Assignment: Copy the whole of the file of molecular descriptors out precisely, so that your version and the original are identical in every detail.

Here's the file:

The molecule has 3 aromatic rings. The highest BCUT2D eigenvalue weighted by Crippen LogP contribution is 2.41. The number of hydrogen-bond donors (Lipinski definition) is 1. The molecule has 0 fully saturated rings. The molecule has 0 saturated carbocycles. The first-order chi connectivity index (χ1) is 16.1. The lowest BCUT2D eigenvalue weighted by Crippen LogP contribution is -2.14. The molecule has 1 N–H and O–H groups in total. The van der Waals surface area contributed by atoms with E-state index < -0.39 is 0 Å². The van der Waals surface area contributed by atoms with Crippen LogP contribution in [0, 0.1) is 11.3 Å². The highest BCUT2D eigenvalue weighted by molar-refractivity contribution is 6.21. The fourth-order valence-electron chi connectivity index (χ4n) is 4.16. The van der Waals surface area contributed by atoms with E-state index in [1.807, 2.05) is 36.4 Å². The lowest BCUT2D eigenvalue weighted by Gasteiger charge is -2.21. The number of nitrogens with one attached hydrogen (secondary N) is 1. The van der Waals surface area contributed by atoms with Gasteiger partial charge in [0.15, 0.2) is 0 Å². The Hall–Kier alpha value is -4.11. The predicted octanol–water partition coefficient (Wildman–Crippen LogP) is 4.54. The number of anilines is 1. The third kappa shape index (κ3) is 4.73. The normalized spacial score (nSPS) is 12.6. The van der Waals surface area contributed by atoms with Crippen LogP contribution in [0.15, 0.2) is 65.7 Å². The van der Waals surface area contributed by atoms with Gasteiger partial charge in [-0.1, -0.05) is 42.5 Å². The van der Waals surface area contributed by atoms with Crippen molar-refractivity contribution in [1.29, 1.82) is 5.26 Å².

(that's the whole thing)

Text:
The molecule has 3 aromatic rings. The highest BCUT2D eigenvalue weighted by Crippen LogP contribution is 2.41. The number of hydrogen-bond donors (Lipinski definition) is 1. The molecule has 0 fully saturated rings. The molecule has 0 saturated carbocycles. The first-order chi connectivity index (χ1) is 16.1. The lowest BCUT2D eigenvalue weighted by Crippen LogP contribution is -2.14. The molecule has 1 N–H and O–H groups in total. The van der Waals surface area contributed by atoms with E-state index < -0.39 is 0 Å². The van der Waals surface area contributed by atoms with Crippen LogP contribution in [0, 0.1) is 11.3 Å². The highest BCUT2D eigenvalue weighted by molar-refractivity contribution is 6.21. The fourth-order valence-electron chi connectivity index (χ4n) is 4.16. The van der Waals surface area contributed by atoms with E-state index in [1.807, 2.05) is 36.4 Å². The lowest BCUT2D eigenvalue weighted by Gasteiger charge is -2.21. The number of nitrogens with one attached hydrogen (secondary N) is 1. The van der Waals surface area contributed by atoms with Gasteiger partial charge in [0.15, 0.2) is 0 Å². The Hall–Kier alpha value is -4.11. The predicted octanol–water partition coefficient (Wildman–Crippen LogP) is 4.54. The number of anilines is 1. The third kappa shape index (κ3) is 4.73. The normalized spacial score (nSPS) is 12.6. The van der Waals surface area contributed by atoms with Crippen LogP contribution in [0.15, 0.2) is 65.7 Å². The van der Waals surface area contributed by atoms with Gasteiger partial charge in [-0.1, -0.05) is 42.5 Å². The van der Waals surface area contributed by atoms with Crippen molar-refractivity contribution in [1.29, 1.82) is 5.26 Å².